Deleting or anonymizing the data is the easy part, however. Knowing where all the data points are located, and then proving that they have all been deleted, is exponentially more challenging. This is accentuated by the fact that many organizations are unaware of all the past and present data collecting initiatives that various internal departments may have in place. An example of such an initiative might be a special “shadow IT” project whose existence may only be known to a handful of employees. These often circumvent the more formal IT approval processes in favor of speed to market, and are therefore often developed without the full knowledge of the IT department. For instance, a marketing department seeking real-time consumer data might create its own solutions to measure and track customers in its stores. These often run outside of existing IT networks.

 

Companies must also be aware of—and are somewhat responsible for—their vendors, partners, and third-party software platforms, many of which may be serving as data processors for customer information. Ultimately companies and their vendors share in the GDPR compliance duties, but this does not eliminate an organization’s responsibility to ensure those data subjects’ rights are properly managed across the data supply chain.

 

It is also important to note that data subjects’ protection rights are not solely applicable to customers. As David Dadoun, Head of global shoe retailer Aldo Group’s Business Intelligence and Data Governance organization, shared: “...sensitive HR employee data must also be treated with the same care. There is obviously fiscally regulated data such as income tax reporting and the like that cannot be deleted upon request, but otherwise, employees benefit from many of the data subject privileges as consumers.”

 

Right to Erasure Stats

 

Clear opt-in

When it comes to terms and conditions, consumers click “accept” almost daily while rarely taking the time to read the multiple pages of small print detailing what it is they are accepting. The new regulations demand that the portions of data being collected and the reason behind the collection be written in “clear terms.” The GDPR also requires that the option to opt out of communication or processing be just as clear and easy as opting in.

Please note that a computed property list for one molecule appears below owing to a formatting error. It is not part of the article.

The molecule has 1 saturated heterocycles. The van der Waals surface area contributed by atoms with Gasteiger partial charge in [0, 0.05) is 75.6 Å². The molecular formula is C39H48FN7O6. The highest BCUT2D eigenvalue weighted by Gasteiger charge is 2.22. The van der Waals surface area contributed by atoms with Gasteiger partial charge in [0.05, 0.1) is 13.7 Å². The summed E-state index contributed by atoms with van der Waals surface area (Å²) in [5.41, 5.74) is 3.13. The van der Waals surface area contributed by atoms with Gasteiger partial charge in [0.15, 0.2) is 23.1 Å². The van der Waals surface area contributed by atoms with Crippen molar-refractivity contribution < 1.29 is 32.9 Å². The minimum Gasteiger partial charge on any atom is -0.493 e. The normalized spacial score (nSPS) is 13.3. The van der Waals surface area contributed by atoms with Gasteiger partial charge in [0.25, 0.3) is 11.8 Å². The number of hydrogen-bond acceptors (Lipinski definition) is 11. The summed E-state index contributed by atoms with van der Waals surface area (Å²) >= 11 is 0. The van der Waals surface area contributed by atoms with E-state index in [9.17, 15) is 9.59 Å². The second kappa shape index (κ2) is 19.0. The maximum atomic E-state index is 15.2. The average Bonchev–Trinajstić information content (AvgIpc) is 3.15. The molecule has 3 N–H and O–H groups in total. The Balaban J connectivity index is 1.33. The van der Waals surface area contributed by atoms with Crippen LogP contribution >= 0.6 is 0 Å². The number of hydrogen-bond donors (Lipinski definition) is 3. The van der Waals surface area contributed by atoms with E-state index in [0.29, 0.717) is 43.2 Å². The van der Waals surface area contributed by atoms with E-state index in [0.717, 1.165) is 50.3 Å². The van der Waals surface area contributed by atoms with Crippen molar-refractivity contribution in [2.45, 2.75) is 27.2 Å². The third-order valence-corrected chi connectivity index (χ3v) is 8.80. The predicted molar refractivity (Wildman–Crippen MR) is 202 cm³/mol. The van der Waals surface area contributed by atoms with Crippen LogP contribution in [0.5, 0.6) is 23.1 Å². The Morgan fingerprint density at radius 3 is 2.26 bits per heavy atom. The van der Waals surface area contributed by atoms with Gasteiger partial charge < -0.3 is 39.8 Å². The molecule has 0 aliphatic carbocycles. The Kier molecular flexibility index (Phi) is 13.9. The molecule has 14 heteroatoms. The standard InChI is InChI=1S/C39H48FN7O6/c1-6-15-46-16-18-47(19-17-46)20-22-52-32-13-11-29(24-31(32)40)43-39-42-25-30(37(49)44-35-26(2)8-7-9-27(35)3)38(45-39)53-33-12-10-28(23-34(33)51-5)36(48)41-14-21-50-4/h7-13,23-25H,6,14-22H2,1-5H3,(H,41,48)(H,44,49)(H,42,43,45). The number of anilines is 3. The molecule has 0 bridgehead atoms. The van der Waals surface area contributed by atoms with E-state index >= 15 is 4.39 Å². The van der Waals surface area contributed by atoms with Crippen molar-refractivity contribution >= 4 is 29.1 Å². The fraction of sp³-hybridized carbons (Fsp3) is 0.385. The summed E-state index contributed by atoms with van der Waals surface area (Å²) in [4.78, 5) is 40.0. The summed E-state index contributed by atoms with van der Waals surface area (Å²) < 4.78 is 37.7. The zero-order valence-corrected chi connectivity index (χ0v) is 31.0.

Breach disclosure

Many data breaches go for weeks, months, or even years before being disclosed. According to a Bitdefender report, the average breach runs over 37.9 days before detection or reporting. Within Article 33 of GDPR, disclosure of a “material breach” to all stakeholders must occur within 72 hours of occurrence - not discovery. This will force organizations to pay much closer attention to breach signals or risk large fines for non-compliance.

 

Fines that have real impacts on the company’s bottom line are intended to instill a heightened sense of urgency and overcome “Breach Fatigue.” It seems consumers are becoming so accustomed to data breaches that what used to be outrage (e.g., Target 2013 breach) has almost fizzled to indifference. Going forward, when an EU data subject’s personal and sensitive data is compromised, apathy should no longer be the typical response.

 

Compliance with the GDPR will not guarantee a full stop to breaches, particularly as technologies both for attacking and defending databases continue to advance. However, it should greatly boost a company’s motivation to respond to breaches in a quick, effective manner.

 

Automation

Though not explicitly a requirement of the GDPR, the practical effect of all these new elements is the sheer scale at which data discovery, data monitoring, breach management and Subject Access Requests will affect each business. As Chris Babel, CEO of TrustArc said, "The GDPR is driving a fundamental shift in how companies manage privacy.  In addition to requiring the development of new processes, companies need to operationalize their program in order to efficiently manage compliance on an ongoing basis. The only way to do this at scale is by using technology to automate the process versus just relying on hiring more people."

 

For many companies, May 25, 2018 marked the end of the “assessment period” and the beginning of the “operationalizing period” within which platform adoption will likely take center stage.